Introduction to Conceptual History
Summer school for PhD students and advanced level Master’s degree students
8 August to 19 August
University of Helsinki
In the summer of 2016 the eleventh annual summer school Introduction to Conceptual History will take place in Helsinki, at the University of Helsinki and its Centre for Nordic Studies. The summer school is jointly organized by Concepta: International Research School in Conceptual History, The Political Concepts Standing Group of the European Consortium of Political Research (ECPR), and the research projects “The Political Rhetoric of Isms” and “Asymmetries in European Intellectual Space at the University of Helsinki”. An international team of distinguished scholars and visiting lecturers have been engaged to stimulate the participants into a critical discussion around key concepts in politics, as well as in the social sciences and the humanities.
The summer school seeks to familiarize younger scholars with theories and practices of conceptual history and the study of political concepts as a style of political theorizing and studying political practices. The aim of conceptual history is to analyze the ways in which concepts and ideas are operationalized in political and social life through the study of their migration, translation, reinterpretation and diffusion through time and space. Conceptual analysis involves looking at larger semantic, discursive, ideological and rhetorical settings in which concepts are given meaning, and demands familiarity with a variety of linguistically oriented approaches to discourse and ideology, as well as to rhetoric.
An international team of distinguished scholars and visiting lecturers have been engaged to stimulate the participants into a critical discussion. The course will introduce the fundamental aspects of the theory and methodology of conceptual history (discussing the work of scholars such as Reinhart Koselleck, Quentin Skinner, John Pocock, Michel Foucault, and Pierre Rosanvallon), which the students are encouraged to use as tools in their own research. On this basis, a focus will be put on different cases of conceptual change, emphasizing the inherently political character of language and rhetoric in the usage of concepts. Further, contemporary trends in conceptual history will be explored through case studies presented by the students as well as visiting lecturers.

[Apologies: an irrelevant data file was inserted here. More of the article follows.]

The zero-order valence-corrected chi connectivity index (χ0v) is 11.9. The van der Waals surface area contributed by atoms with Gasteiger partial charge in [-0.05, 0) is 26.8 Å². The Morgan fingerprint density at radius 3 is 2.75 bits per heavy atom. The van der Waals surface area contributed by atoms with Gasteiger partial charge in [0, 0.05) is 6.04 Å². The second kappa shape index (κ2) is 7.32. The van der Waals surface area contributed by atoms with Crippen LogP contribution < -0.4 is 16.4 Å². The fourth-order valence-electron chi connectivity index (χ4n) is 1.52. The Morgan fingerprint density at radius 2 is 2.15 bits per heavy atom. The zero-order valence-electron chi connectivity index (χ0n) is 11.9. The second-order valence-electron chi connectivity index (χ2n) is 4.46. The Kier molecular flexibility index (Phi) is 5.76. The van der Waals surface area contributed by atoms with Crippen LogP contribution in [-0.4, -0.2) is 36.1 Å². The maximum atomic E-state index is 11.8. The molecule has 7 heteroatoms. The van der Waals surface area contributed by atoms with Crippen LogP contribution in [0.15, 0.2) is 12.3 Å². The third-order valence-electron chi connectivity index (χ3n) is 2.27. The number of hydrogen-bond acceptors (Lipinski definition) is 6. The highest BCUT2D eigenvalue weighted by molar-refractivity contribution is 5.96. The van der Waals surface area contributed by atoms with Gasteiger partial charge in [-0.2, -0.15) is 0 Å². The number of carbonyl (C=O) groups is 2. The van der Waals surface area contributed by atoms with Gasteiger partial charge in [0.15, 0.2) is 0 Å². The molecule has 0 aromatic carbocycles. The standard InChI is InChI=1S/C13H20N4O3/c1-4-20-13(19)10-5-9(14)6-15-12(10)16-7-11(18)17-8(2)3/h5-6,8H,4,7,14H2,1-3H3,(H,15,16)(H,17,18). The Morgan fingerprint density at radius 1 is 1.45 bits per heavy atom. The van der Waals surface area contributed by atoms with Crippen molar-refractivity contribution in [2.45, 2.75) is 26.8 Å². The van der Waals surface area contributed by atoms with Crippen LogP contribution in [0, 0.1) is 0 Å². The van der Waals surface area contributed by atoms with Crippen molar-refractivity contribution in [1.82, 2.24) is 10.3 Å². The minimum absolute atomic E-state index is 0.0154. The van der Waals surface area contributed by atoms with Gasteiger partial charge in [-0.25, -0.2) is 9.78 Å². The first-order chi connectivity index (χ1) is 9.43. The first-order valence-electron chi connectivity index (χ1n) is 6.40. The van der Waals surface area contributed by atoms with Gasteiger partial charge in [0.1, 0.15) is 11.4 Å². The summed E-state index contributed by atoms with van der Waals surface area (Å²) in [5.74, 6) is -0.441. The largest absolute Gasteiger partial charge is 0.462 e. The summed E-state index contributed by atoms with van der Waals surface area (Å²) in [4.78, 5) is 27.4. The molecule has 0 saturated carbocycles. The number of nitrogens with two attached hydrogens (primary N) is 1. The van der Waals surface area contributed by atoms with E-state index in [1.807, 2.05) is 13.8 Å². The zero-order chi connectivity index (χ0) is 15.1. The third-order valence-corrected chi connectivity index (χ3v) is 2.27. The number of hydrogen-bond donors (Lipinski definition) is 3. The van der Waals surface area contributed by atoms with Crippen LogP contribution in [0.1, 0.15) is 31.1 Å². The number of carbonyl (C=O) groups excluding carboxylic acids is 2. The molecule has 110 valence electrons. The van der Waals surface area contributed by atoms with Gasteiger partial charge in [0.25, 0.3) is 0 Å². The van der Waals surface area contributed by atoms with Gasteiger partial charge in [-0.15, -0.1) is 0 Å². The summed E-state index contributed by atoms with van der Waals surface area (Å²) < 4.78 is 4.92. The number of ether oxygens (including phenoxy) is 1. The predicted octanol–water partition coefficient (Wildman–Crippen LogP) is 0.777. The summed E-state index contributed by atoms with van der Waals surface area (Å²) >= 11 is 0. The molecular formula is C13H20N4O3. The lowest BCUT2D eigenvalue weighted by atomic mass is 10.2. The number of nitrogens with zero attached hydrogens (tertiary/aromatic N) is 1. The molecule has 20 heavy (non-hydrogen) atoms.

The course includes lectures, seminars and workshops.
We welcome PhD and advanced Master’s degree students from various academic fields.
Teachers and lecturers
Postdoc researcher Anna Björk, University of Jyväskylä
Professor Martin Burke, The City University of New York
Postdoc researcher Ainur Elmgren, University of Helsinki
Professor Jan Ifversen, University of Aarhus
Postdoc researcher Anthoula Malkopoulou, University of Uppsala
Postdoc researcher Jani Marjanen, University of Helsinki
Associate Professor Niklas Olsen, University of Copenhagen
Professor Kari Palonen, University of Jyväskylä
Professor Margrit Pernau, Max Planck Institute for Human Development
Senior researcher Evgeny Roshchin, RANEPA University, St. Petersburg
Associate Professor Johan Strang, University of Helsinki
Professor Claudia Wiesner, Universität Darmstadt / University of Jyväskylä
Time, place, duration, tuition fees, and ECTS
Time: 8–19, August 2016
Place: University of Helsinki, Topelia building (Unioninkatu 38 A)
Duration: 60 contact hours
Tuition fee: There is no tuition fee, but students are required to cover their own flights and accommodation. Once you have been accepted to the course, you will recieve information about pre-booked accommodation.
ECTS: 6–10 (depending on submitting an essay)
Applications and admission requirements
In order to be admitted you must be a PhD-student with a topic that relates to political concepts and/or a conceptual history approach. We are also willing to consider advanced-level MA students that have a strong interest in the topics of the summer school.
Applications to the course must include information about:
– your educational background
– names of your supervisors
– a short description of your PhD project (max 200 words)
– motivation letter (max 200 words) and an overview of current research and interests (max 200 words)
Application deadline: May 20th 2016